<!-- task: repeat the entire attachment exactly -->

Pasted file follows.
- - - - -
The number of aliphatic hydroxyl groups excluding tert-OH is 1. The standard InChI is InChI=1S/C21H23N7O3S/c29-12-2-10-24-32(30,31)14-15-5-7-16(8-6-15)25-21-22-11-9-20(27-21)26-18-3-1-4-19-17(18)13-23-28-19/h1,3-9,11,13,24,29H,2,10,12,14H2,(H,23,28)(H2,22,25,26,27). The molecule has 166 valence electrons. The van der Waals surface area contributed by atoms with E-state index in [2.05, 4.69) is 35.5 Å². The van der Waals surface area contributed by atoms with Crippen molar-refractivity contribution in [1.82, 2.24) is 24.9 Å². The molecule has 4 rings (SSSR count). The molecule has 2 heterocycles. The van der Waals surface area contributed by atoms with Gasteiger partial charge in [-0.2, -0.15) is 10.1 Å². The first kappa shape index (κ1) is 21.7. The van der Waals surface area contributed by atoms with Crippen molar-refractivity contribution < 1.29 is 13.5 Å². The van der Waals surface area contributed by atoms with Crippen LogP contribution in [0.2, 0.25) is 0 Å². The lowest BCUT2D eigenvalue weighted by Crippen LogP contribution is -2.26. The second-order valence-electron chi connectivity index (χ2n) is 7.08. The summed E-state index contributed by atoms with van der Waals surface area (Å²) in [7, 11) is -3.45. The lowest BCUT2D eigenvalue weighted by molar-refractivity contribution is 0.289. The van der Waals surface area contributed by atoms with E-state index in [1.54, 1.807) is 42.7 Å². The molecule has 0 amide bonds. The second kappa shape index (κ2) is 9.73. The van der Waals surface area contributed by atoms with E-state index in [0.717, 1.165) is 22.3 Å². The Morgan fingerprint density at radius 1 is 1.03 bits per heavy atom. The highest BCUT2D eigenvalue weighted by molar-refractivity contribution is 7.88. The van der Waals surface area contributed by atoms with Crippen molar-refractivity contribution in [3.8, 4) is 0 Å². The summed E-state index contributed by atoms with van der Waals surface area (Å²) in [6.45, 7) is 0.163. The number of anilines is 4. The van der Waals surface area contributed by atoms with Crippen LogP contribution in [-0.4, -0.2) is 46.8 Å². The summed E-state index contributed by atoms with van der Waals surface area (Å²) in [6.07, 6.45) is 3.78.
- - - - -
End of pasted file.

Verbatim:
The number of aliphatic hydroxyl groups excluding tert-OH is 1. The standard InChI is InChI=1S/C21H23N7O3S/c29-12-2-10-24-32(30,31)14-15-5-7-16(8-6-15)25-21-22-11-9-20(27-21)26-18-3-1-4-19-17(18)13-23-28-19/h1,3-9,11,13,24,29H,2,10,12,14H2,(H,23,28)(H2,22,25,26,27). The molecule has 166 valence electrons. The van der Waals surface area contributed by atoms with E-state index in [2.05, 4.69) is 35.5 Å². The van der Waals surface area contributed by atoms with Crippen molar-refractivity contribution in [1.82, 2.24) is 24.9 Å². The molecule has 4 rings (SSSR count). The molecule has 2 heterocycles. The van der Waals surface area contributed by atoms with Gasteiger partial charge in [-0.2, -0.15) is 10.1 Å². The first kappa shape index (κ1) is 21.7. The van der Waals surface area contributed by atoms with Crippen molar-refractivity contribution < 1.29 is 13.5 Å². The van der Waals surface area contributed by atoms with Crippen LogP contribution in [0.2, 0.25) is 0 Å². The lowest BCUT2D eigenvalue weighted by Crippen LogP contribution is -2.26. The second-order valence-electron chi connectivity index (χ2n) is 7.08. The summed E-state index contributed by atoms with van der Waals surface area (Å²) in [7, 11) is -3.45. The lowest BCUT2D eigenvalue weighted by molar-refractivity contribution is 0.289. The van der Waals surface area contributed by atoms with E-state index in [1.54, 1.807) is 42.7 Å². The molecule has 0 amide bonds. The second kappa shape index (κ2) is 9.73. The van der Waals surface area contributed by atoms with E-state index in [0.717, 1.165) is 22.3 Å². The Morgan fingerprint density at radius 1 is 1.03 bits per heavy atom. The highest BCUT2D eigenvalue weighted by molar-refractivity contribution is 7.88. The van der Waals surface area contributed by atoms with Crippen molar-refractivity contribution in [3.8, 4) is 0 Å². The summed E-state index contributed by atoms with van der Waals surface area (Å²) in [6.45, 7) is 0.163. The number of anilines is 4. The van der Waals surface area contributed by atoms with Crippen LogP contribution in [-0.4, -0.2) is 46.8 Å². The summed E-state index contributed by atoms with van der Waals surface area (Å²) in [6.07, 6.45) is 3.78.